One kind of extended body, however, is significantly more complex than any others in its composition and in its dispositions to act and be acted upon. That complexity is reflected in its corresponding idea. The body in question is the human body; and its corresponding idea is the human mind or soul. The human mind, then, like any other idea, is simply one particular mode of God’s attribute, thought. Whatever happens in the body is reflected or expressed in the mind. In this way, the mind perceives, more or less obscurely, what is taking place in its body. And through its body’s interactions with other bodies, the mind is aware of what is happening in the physical world around it. But the human mind no more interacts with its body than any mode of thought interacts with a mode of extension.

    One of the pressing questions in seventeenth-century philosophy, and perhaps the most celebrated legacy of Descartes’s dualism, is the problem of how two radically different substances such as mind and body enter into a union in a human being and cause effects in each other. How can the extended body causally engage the unextended mind, which is incapable of contact or motion, and “move” it, that is, cause mental effects such as pains, sensations and perceptions? And how can an immaterial thing like a mind or soul, which does not have motion, put a body (the human body) into motion? Spinoza, in effect, denies that the human being is a union of two substances. The human mind and the human body are two different expressions—under thought and under extension—of one and the same thing: the person. And because there is no causal interaction between the mind and the body, the so-called mind-body problem does not, technically speaking, arise.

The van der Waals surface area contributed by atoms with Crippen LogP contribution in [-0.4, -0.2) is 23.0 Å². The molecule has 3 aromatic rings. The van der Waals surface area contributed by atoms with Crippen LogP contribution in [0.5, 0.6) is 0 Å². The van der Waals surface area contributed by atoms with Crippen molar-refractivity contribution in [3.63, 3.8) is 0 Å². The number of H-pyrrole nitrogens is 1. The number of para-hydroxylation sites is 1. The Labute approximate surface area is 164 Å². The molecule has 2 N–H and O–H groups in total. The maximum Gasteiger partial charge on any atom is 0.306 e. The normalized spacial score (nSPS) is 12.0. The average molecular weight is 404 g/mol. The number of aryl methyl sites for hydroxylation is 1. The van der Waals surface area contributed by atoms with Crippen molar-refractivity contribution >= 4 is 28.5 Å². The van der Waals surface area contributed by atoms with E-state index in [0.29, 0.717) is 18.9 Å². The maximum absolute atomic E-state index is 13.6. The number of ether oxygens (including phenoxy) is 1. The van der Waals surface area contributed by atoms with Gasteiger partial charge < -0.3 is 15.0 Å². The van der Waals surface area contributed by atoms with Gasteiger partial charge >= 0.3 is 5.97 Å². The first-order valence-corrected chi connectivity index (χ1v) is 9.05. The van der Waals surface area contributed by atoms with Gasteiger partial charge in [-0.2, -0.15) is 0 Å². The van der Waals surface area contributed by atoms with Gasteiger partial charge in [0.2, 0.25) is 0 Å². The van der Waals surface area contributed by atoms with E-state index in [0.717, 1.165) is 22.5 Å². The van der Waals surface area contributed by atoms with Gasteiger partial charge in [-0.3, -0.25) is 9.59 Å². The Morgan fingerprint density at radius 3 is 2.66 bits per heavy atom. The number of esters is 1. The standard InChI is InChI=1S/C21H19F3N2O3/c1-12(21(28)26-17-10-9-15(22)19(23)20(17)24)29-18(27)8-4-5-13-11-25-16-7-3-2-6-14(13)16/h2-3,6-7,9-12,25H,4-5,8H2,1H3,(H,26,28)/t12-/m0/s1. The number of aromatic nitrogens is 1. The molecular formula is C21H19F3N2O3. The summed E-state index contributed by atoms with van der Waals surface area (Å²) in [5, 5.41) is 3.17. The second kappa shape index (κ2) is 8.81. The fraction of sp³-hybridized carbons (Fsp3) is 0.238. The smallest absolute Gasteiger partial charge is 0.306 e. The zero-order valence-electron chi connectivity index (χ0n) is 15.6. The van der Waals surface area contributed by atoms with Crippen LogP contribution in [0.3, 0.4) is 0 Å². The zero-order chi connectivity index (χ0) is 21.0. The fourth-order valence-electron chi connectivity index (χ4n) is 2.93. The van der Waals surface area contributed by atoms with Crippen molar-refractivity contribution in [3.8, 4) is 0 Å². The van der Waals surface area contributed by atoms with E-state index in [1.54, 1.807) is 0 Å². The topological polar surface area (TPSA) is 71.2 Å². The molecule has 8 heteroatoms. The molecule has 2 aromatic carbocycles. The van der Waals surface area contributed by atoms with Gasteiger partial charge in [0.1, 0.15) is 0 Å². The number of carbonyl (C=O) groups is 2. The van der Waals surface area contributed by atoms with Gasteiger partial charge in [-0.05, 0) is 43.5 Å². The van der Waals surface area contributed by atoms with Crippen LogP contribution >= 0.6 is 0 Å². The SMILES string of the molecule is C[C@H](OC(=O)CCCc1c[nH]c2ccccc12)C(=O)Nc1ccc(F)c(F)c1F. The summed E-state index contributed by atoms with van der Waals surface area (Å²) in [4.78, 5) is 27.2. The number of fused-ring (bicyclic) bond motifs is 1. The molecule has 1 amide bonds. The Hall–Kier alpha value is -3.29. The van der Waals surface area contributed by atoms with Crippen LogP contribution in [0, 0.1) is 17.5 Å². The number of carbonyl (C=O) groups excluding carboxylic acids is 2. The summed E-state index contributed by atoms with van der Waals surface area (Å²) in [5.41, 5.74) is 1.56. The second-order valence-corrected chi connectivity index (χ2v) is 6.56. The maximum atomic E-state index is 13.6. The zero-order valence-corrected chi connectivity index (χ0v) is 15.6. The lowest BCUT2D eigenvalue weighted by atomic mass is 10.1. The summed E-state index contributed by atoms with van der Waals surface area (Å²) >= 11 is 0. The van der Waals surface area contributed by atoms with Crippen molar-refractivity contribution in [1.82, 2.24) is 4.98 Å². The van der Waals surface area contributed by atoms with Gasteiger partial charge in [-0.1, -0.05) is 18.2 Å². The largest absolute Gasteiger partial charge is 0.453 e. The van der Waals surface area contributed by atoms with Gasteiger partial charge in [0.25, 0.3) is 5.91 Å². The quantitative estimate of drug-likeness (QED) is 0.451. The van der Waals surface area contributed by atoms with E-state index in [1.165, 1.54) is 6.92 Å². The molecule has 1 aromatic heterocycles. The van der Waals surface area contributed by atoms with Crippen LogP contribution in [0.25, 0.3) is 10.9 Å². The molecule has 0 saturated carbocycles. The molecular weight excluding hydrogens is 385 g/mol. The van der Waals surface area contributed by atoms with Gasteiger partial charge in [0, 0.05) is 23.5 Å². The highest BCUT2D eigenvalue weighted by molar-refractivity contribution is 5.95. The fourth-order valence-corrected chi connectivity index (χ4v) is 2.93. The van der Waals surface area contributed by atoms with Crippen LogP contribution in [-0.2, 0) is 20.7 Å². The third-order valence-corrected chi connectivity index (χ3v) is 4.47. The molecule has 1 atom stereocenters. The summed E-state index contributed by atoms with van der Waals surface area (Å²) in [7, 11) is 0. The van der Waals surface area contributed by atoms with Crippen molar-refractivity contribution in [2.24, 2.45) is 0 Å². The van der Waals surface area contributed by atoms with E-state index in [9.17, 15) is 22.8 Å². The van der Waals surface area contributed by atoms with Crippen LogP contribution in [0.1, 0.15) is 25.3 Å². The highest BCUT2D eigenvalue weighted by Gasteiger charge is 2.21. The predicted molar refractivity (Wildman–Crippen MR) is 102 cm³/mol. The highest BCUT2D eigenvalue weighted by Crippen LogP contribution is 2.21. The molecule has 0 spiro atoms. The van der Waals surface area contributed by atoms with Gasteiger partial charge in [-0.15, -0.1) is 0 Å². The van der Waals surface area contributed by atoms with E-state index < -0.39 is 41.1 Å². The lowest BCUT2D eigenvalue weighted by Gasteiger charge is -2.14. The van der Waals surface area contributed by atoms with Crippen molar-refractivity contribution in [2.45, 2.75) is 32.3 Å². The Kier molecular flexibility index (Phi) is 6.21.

— SEP, article on Baruch Spinoza

    Link here.


    , taken individually, are not conscious. In a word, complexity makes the difference between a stone and a man. So there is a threshold between unconscious and consciousness determined by pure complexity.

    The inference of the existence of a thresh-hold is something you've brought to the table. Through some argument like: "individual ideas aren't conscious, a sufficient aggregate of ideas are conscious, therefore there is a thresh-hold of complexity"; notice that this is your argument, and it isn't a textual reference.
  • Eugen
    475


    If one had truly convinced Spinoza that something with no consciousness cannot cause consciousness, would he come to the conclusion his metaphysics was wrong?
  • fdrake
    4.7k


    While I have a lot of patience for earnest inquiry, I do demand that you engage with what I wrote.
  • Eugen
    475
    I actually do, but I need to read it several times. Patience please :smile:

    Also, I started to read this: https://eltalondeaquiles.pucp.edu.pe/wp-content/uploads/2016/12/Nadler-Spinoa-on-counciousness.pdf

    ''state of experience we recognize as consciousness.
    This latter issue is, of course, Chalmers's 'hard question' about con-
    sciousness transposed to the realm of Spinoza's attribute of Thought. It
    is one thing to refer to the structures and dynamics that obtain among
    ideas that are a reflection of structures and dynamics of the body; it is
    another thing entirely to understand how these amount to conscious
    awareness (Chalmers 1995). In response to Chalmers, Spinoza might,
    on my reading, reply that the question is misconceived. To ask how cer-
    tain structural relations among our ideas-a reflection of correlative
    structures in the body (the brain and the nervous system) -`give rise'
    to consciousness would, Spinoza might insist, be to fail to grasp his
    reductive move.24 Consciousness is not generated or caused by or oth-